Wednesday, March 12, 2014

Skin Lane by Neil Bartlett

Quick Rating: B

Purchase: Amazon

Blurb: At forty-seven, Mr. F’s working life on London’s Skin Lane is one governed by calm, precision, and routine. So when he starts to have recurring nightmares, he does his best to ignore them. The images that appear in his dreams are disturbing—Mr. F can’t think of where they have come from. After all, he’s an ordinary middle-aged man.
As London’s backstreets begin to swelter in the long, hot summer of 1967, Mr. F’s nightmares become an obsession. A chance encounter adds a face to the body that nightly haunts him, and the torments of his restless nights lead him—and the reader—deeper into a terrifying labyrinth of rage, desire, and shame.
Part fairy-tale, part compelling evocation of a now-lost London, this is Neil Bartlett’s fiercest piece of writing yet: cruel, erotic, and tender.
Review: This is the third book I've read that features London and its trains... probably the most haunting of them all.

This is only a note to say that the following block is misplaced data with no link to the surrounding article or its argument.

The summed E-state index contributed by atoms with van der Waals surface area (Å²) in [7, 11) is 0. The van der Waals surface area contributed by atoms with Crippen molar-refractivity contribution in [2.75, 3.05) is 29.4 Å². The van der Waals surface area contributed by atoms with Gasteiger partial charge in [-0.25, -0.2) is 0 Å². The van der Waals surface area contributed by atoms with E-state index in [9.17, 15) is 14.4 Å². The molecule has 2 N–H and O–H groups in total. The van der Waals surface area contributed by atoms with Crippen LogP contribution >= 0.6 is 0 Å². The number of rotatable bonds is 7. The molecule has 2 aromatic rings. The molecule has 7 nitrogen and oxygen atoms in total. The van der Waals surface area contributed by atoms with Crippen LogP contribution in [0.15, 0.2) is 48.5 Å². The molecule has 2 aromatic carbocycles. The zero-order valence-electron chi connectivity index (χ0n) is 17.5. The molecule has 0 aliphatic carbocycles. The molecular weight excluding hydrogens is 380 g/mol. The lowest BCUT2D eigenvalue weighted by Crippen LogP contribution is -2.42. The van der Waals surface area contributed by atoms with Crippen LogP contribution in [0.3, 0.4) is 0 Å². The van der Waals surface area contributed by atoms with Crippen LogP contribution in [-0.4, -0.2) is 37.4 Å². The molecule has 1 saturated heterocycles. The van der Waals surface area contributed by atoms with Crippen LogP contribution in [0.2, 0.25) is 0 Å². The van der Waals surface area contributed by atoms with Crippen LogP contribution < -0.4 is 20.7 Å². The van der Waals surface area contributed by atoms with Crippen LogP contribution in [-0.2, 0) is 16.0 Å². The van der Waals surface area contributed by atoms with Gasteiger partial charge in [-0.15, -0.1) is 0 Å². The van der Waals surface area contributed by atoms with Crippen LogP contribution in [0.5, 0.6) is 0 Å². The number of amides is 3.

A study of isolation and obsession, and love (or the absence of it). With a powerfully satisfying ending. Nothing turned out as I'd assumed it would. Thankfully. 

The narrator was pervasive, without the book would have lost its eerie atmosphere. Can't say I'd change anything about the novel, but the narration was incredibly intrusive and that level of self awareness made it difficult for me to fully immerse myself in the story.

Disclaimer: none

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